Macular Degeneration Treatment Abroad
ost cases of macular degeneration are caused by age. Also known as age related maculopathy, the condition causes progressive damage to the macula, or the most vital part of the retina. This damage can result in a gradual loss of vision. In order to understand macular degeneration, classified as a retinal disorder, it's important to understand the function of the retina.
The cornea and lens of the eye focuses light onto the retina. The retina is a light sensitive and transparent membrane found on the inner surface of the back of the eye. The macula is the most important area of the retina and contains a high number or density of color sensitive photoreceptor cells. The cells, called cones, produce sharp visual images, and are most responsible for central vision. A number of rods, another name for the photo- receptor cells, surround the periphery of the retina. These rods are sensitive to lower lighting levels but are not color sensitive. The rods of the eye are responsible for night and peripheral vision.
Types of macular degeneration
Two forms of age-related macular generation are diagnosed today: atrophic, or dry, and neovascular, or exudative, or wet macular degeneration. Atopic macular degeneration causes the macula to thin as the production of cells decreases.
Neovascular macular degeneration is caused by the development of abnormal blood vessels in layers of tissues found under the macula. These tissues leak led or other fluids under the retina and tell scar tissue develops.
The symptoms of macular degeneration may take years to develop to the point where vision is moderately affected. In many cases, central vision slowly decreases and worsens over time, although the condition doesn't cause pain.
In some cases, an eye examination may identify physical changes near or around the macula before a person's vision is decreased. In cases of wet macular degeneration, vision loss tends to happen rather quickly, especially in cases where the abnormal blood vessel leaks or bleeds. Initial symptoms include vision distortion in one eye, or straight lines that appear wavy. Individuals with this kind of macular degeneration may find it difficult to watch television or read.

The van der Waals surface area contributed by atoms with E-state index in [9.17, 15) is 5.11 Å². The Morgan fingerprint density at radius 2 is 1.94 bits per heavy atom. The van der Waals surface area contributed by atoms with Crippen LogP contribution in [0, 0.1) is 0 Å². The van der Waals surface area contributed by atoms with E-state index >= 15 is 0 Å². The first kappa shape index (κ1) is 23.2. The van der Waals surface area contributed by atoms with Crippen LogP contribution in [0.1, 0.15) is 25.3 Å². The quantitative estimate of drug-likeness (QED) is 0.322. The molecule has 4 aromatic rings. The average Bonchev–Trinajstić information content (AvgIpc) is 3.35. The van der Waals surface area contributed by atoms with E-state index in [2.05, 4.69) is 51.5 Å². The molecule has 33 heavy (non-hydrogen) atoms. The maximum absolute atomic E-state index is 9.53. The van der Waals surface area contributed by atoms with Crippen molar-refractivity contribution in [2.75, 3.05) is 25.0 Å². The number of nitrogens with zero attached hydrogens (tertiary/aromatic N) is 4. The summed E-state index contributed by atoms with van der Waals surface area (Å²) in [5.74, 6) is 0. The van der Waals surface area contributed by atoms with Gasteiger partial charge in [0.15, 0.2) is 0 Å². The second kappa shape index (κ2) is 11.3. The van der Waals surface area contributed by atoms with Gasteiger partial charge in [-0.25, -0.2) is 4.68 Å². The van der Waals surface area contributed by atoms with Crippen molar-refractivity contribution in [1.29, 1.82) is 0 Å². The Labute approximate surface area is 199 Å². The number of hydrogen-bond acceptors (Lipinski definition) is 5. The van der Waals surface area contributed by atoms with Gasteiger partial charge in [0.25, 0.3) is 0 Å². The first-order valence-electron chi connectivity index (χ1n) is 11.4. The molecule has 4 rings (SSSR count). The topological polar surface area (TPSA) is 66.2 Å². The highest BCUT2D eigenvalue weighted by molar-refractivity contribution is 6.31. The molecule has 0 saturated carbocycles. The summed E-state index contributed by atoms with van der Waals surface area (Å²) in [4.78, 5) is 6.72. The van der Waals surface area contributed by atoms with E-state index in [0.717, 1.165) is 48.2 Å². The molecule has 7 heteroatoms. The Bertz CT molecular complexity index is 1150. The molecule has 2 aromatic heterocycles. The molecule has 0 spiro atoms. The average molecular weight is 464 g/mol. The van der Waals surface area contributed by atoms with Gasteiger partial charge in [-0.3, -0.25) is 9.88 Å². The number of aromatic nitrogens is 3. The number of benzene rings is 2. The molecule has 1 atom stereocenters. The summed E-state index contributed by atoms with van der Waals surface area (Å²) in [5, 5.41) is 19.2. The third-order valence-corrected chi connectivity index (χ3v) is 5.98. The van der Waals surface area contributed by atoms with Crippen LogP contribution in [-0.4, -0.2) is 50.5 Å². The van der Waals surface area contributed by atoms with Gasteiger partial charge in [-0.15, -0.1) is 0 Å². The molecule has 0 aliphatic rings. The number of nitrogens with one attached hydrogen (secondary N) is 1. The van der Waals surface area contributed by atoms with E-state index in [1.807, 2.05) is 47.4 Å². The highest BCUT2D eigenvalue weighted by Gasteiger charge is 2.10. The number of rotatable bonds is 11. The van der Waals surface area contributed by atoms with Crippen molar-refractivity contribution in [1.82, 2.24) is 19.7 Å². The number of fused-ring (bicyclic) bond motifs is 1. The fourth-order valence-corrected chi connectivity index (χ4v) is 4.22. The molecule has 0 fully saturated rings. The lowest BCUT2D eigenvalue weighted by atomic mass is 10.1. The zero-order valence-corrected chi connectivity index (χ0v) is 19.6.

Diagnosing Macular Degeneration
In most cases, an ophthalmologist may identify and diagnose macular degeneration following an exam of the eye or eyes with an ophthalmoscope, or using a slit lamp. In some cases, your ophthalmologist may request a fluorescein angiography. In this procedure, dye is injected into a vein and photographs are taken of the retina, which usually suffices to determine a diagnosis.
Treatment Options for Macular Degeneration
Currently, there is no treatment for dry or atrophic macular degeneration. Transplantation of retinal tissues is currently being explored and, eventually, may be available.
In the case of wet or neovascular macular degeneration, thermal laser therapy can be utilized to destroy the new, abnormal blood vessels that grow in or around the macula.
Photodynamic therapy is also an option. Photodynamic therapy utilizes a substance that makes the blood vessels in the eye sensitive to a laser light. It's given intravenously, followed by the application of a laser light beam to destroy abnormal blood vessels.
Another popular treatment for wet macular degeneration is transpupillary thermal therapy, in which infrared lasers are used. Transpupillary Thurmont therapy and photodynamic therapy don't damage the retina.
For those who cannot be treated, the use of magnifying devices, reading glasses, and magnifiers is recommended.
How much does Treatment for Macular Degeneration Cost?
Treatments for retinal detachment depend on the method utilized. In the U.S., costs for treatments or surgery can average $5,000 to $25,000 per eye after anesthesia, surgeon and hospital care costs. Costs are based on method of treatment. Some patients are prescribed Avastin, a cancer drug, for treatment of macular degeneration, with average cost of $50 per dose. In foreign destinations, treatment options in other countries such as India or Singapore may enjoy savings of between 35% and 50% on costs incurred in the U.S.
Who Performs Treatments?
Examination, diagnosis, and counseling regarding macular degeneration and options available are typically performed by an ophthalmologist or optometrist who specializes in the treatment of those with poor vision. An ophthalmologist should be licensed and trained and certified to perform eye surgical procedures. He or she should also be trained to use of laser and ultrasound equipment. Medical licensing in the United States is by local, state, and national medical boards. A good choice would be a doctor who is a Fellow of the American College of Surgeons, or one who is associated with an academic medical center as they are more apt to be trained in new or advanced procedures.
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